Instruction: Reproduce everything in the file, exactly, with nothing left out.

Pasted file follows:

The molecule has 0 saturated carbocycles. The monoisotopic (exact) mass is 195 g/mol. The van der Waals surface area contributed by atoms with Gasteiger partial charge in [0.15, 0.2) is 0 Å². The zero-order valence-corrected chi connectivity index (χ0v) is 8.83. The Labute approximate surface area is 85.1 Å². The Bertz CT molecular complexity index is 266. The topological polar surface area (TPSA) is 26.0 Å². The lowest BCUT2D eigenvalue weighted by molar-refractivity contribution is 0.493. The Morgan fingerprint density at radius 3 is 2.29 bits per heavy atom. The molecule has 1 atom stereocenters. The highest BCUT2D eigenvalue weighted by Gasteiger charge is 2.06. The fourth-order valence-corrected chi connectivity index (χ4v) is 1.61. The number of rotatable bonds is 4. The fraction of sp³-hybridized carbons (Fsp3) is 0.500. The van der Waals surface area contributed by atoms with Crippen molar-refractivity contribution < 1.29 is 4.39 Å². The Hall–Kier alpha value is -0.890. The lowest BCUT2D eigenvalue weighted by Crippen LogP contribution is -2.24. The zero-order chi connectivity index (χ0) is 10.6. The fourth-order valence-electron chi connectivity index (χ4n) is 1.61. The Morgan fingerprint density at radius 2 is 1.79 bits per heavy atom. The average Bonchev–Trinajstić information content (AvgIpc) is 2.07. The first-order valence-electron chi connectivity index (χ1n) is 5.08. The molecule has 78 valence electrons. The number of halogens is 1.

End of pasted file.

The molecule has 0 saturated carbocycles. The monoisotopic (exact) mass is 195 g/mol. The van der Waals surface area contributed by atoms with Gasteiger partial charge in [0.15, 0.2) is 0 Å². The zero-order valence-corrected chi connectivity index (χ0v) is 8.83. The Labute approximate surface area is 85.1 Å². The Bertz CT molecular complexity index is 266. The topological polar surface area (TPSA) is 26.0 Å². The lowest BCUT2D eigenvalue weighted by molar-refractivity contribution is 0.493. The Morgan fingerprint density at radius 3 is 2.29 bits per heavy atom. The molecule has 1 atom stereocenters. The highest BCUT2D eigenvalue weighted by Gasteiger charge is 2.06. The fourth-order valence-corrected chi connectivity index (χ4v) is 1.61. The number of rotatable bonds is 4. The fraction of sp³-hybridized carbons (Fsp3) is 0.500. The van der Waals surface area contributed by atoms with Crippen molar-refractivity contribution < 1.29 is 4.39 Å². The Hall–Kier alpha value is -0.890. The lowest BCUT2D eigenvalue weighted by Crippen LogP contribution is -2.24. The zero-order chi connectivity index (χ0) is 10.6. The fourth-order valence-electron chi connectivity index (χ4n) is 1.61. The Morgan fingerprint density at radius 2 is 1.79 bits per heavy atom. The average Bonchev–Trinajstić information content (AvgIpc) is 2.07. The first-order valence-electron chi connectivity index (χ1n) is 5.08. The molecule has 78 valence electrons. The number of halogens is 1.